Simnikiwe Hlatshaneni
Premium Journalist
2 minute read
27 Apr 2019
6:00 am

Can Tony Leon save the DA?

Simnikiwe Hlatshaneni

The political warhorse is back, but there is some debate over whether the former leader of the party can make a difference in the elections.

Former DA leader Tony Leon. Picture: Gallo Images

The Democratic Alliance (DA) is trying to win back the “minority vote” with its move to bring back former leader Tony Leon, an analyst has said.

Against the backdrop of a recent poll suggesting its support base had fallen by at least 10%, the DA brought back Leon from political retirement to boost its national election campaign.

Political analyst Andre Duvenhage has attributed the move to the slipping numbers, especially in the Western Cape, where he predicts the ANC and EFF could easily make a 50% majority.

The DA disagrees, with its spokesperson Mabine Seabe saying: “There is no basis to [that argument]. Tony has been campaigning for the party in previous elections and in the past two weeks, so anyone who can … must campaign for the party.”

But according to Duvenhage, given that the DA’s ideological identity has been blurred by a rise in social democracy and a shift from free market economic ideals, its liberal and conservative support base is slowly backing away and into parties such as Freedom Front Plus.

“When the DA started off and it was led by individuals like Tony Leon as a liberal democratic type party and under Helen Zille, it became more of a social democratic party to accommodate a bigger group in terms of diversity and across the racial spectrum,” said the analyst.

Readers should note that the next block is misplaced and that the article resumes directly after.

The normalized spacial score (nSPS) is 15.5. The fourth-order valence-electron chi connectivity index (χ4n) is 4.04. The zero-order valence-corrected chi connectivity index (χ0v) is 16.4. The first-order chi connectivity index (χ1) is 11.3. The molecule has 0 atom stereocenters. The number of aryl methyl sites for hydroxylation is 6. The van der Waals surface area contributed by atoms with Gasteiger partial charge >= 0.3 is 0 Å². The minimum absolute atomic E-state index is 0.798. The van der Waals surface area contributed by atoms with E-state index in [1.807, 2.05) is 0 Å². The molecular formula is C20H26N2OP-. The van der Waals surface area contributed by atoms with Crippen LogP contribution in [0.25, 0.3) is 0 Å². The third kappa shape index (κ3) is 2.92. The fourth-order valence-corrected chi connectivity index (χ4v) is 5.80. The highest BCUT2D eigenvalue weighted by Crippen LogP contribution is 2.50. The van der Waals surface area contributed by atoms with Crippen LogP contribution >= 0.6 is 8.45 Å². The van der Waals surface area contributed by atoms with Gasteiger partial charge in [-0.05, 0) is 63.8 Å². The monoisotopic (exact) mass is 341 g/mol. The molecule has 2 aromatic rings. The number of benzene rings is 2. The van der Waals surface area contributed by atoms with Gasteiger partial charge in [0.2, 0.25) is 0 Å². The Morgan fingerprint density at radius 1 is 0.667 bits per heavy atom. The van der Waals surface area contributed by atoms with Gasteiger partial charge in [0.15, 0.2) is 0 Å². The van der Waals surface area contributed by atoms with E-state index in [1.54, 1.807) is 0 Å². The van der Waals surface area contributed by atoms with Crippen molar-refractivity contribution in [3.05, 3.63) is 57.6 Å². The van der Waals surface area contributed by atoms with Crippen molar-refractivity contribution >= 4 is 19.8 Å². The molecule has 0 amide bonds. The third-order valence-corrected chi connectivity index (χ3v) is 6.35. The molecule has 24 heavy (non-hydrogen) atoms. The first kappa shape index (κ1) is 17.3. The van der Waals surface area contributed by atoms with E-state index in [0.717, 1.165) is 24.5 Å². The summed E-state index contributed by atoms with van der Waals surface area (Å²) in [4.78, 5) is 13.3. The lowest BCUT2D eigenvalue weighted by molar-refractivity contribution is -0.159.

Under Mmusi Maimane, the DA became a more ANC-like party, with similarities between policies.

Ideologically, the DA and ANC may have been different parties but strategically and practically, they don’t seem all that different, said Duvenhage.

The move to bring back Leon has been met with mixed reactions, with some suggesting that the DA had completely lost its liberal values and was no longer the party of two decades ago.

“Two months ago, they had their federal congress where they took a decision on [black economic empowerment] and there are basically two caucuses in the DA, the liberal caucus and the radical one, which is referred to as black caucus, and clearly there were differences,” he said.

“Right now, the DA’s support is sitting at 10% lower than it was before the 2016 elections and they are trying to make those numbers up from the minority vote.

“Tony Leon is being positioned to bring back those votes.”

Whether he can actually do that, Duvenhage has his reservations.

“I don’t think so. He might be able to make a small contribution but it is not going to make a significant difference.”

The opinion that Leon was meant to lure the party’s old support base back was shared on Thursday by Professor Susan Booysen.

Booysen said by bringing back Leon, the DA might have received feedback that Maimane was not being accepted by white voters.

“The DA is scrambling to consolidate the old support of whites coming from the old DP and NP.”

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